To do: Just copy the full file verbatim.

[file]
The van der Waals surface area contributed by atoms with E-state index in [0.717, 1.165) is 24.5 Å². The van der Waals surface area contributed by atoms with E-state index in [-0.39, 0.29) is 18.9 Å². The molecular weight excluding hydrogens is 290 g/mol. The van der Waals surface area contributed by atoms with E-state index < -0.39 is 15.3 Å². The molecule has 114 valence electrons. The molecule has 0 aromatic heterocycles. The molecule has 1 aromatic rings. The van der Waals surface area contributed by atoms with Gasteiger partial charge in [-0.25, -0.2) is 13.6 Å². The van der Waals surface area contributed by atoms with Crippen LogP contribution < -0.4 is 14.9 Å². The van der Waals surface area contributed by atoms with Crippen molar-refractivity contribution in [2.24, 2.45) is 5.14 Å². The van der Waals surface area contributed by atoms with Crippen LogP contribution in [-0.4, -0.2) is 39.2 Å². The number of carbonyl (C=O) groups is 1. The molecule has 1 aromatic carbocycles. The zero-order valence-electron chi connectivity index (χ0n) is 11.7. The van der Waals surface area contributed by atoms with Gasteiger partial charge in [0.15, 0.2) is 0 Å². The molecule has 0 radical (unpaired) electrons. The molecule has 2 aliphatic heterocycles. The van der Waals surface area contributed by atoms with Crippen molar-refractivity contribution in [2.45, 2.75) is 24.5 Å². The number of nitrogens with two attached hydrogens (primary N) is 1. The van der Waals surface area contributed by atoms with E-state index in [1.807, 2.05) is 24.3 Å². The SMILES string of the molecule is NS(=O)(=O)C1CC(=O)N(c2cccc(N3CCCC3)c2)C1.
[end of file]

The van der Waals surface area contributed by atoms with E-state index in [0.717, 1.165) is 24.5 Å². The van der Waals surface area contributed by atoms with E-state index in [-0.39, 0.29) is 18.9 Å². The molecular weight excluding hydrogens is 290 g/mol. The van der Waals surface area contributed by atoms with E-state index < -0.39 is 15.3 Å². The molecule has 114 valence electrons. The molecule has 0 aromatic heterocycles. The molecule has 1 aromatic rings. The van der Waals surface area contributed by atoms with Gasteiger partial charge in [-0.25, -0.2) is 13.6 Å². The van der Waals surface area contributed by atoms with Crippen LogP contribution < -0.4 is 14.9 Å². The van der Waals surface area contributed by atoms with Crippen molar-refractivity contribution in [2.24, 2.45) is 5.14 Å². The van der Waals surface area contributed by atoms with Crippen LogP contribution in [-0.4, -0.2) is 39.2 Å². The number of carbonyl (C=O) groups is 1. The molecule has 1 aromatic carbocycles. The zero-order valence-electron chi connectivity index (χ0n) is 11.7. The van der Waals surface area contributed by atoms with Gasteiger partial charge in [0.15, 0.2) is 0 Å². The molecule has 0 radical (unpaired) electrons. The molecule has 2 aliphatic heterocycles. The van der Waals surface area contributed by atoms with Crippen molar-refractivity contribution in [2.45, 2.75) is 24.5 Å². The number of nitrogens with two attached hydrogens (primary N) is 1. The van der Waals surface area contributed by atoms with E-state index in [1.807, 2.05) is 24.3 Å². The SMILES string of the molecule is NS(=O)(=O)C1CC(=O)N(c2cccc(N3CCCC3)c2)C1.